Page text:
By Richard E. Bleil, Ph.D.
This past week, former president George HW Bush passed away. Personally, I’ve been struggling with how to feel about this. Let’s examine this.
As a president, he did a lot of things with which I really did not agree. HIs involvement in the Iran-Contra affair, and bombing of civilians in the Kuwaiti war have always bothered me. During the latter, after pushing Iraqi forces out of Kuwait, he continued the war on Iraq, and although he did not ever depose Sadaam Hussein, he did end up creating a “no fly zone” that would continue to last for a decade. His administration, in four years, also caused a serious decline in the economy.
I’m not alone. He lost his bid for re-election in 1993 after only a single term in office, the last president to do so.
As a former president, however, he was a decent man. Not without controversy (just a few years ago he was accused of inappropriately touching a woman, which, let’s be real, is a form of sexual assault). He is not my favorite former president, but he was a good man.
So, when a president passes on, do we simply ignore his past issues? After all, his incomplete actions in Iraq left us with a no-fly zone, an a son (George W. Bush) who took the opportunity to finish his father’s war (before claiming “weapons of mass destruction” that were never found, he stated that the war was justified because Hussein had created a plan to assassinate a former US president) and start a new one in Afghanistan. It took President Obama to finish the Iraqi occupation, and the Afghanistan war is continuing today, seventeen years later).
On the other hand, in this age of divisive politics, he seems to have forged an enduring friendship with the other living former US presidents, and has spoken of the importance of civility in politics. This kind of quiet leadership, along with the other former presidents, demonstrates an important form of courage and discourse that seems to be missing so badly in the current US congress.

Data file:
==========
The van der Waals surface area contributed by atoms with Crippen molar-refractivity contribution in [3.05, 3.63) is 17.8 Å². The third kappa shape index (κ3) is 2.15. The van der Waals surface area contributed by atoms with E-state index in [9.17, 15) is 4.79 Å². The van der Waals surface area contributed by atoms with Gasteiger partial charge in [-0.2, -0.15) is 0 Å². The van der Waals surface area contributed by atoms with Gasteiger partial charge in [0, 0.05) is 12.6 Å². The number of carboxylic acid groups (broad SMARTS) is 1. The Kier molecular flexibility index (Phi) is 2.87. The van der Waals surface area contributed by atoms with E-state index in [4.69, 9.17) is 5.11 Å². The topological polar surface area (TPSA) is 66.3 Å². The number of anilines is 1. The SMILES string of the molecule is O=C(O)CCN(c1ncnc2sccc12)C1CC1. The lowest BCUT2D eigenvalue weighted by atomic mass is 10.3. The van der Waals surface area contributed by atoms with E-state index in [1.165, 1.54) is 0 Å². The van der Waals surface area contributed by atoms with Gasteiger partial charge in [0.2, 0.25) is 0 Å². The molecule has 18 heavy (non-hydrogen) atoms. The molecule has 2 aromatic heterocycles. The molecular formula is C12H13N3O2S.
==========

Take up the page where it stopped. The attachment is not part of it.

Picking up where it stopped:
A good friend of mine pointed out to me (just today as i was discussing the concept of this article) of this relationship between the former presidents. It occurred to me how civil the presidents have always been with each other, despite contentious elections and party rivalries. It seems as though, with the exception of the current White House occupant, former presidents have always reached out to one another and the current president to offer counsel, advice and support.
I must admit, I’ve never been in a situation where I have had to make the kinds of decisions with such heavy consequences as presidents must face every day. Sometimes their decisions appear to be too personally motivated, but I also acknowledge that I am not privy to the same level of information as the president. I look at the Afghanistan war and wonder why we are still there, and yet, four presidents later, it is a war we continue to fight. There must be a reason.
On social media, I re-posted a marvelous recent photo of the four previous presidents and their wives together. They were all smiling and laughing (which could have been staged I guess) and seemingly in good and friendly spirits. This is an important lesson to all of us, a lesson that teaches us that we need not agree, we need not even be on the same “team”, to be civil with one another. Our politicians seem to have lost the skill to debate and compromise, and remain friends regardless of how things turn out.
So, how do we handle the death of a former president with whom we disagreed? I can’t tell you what you should do, but I, myself, choose to remain respectful, feel sorrow, but remember history.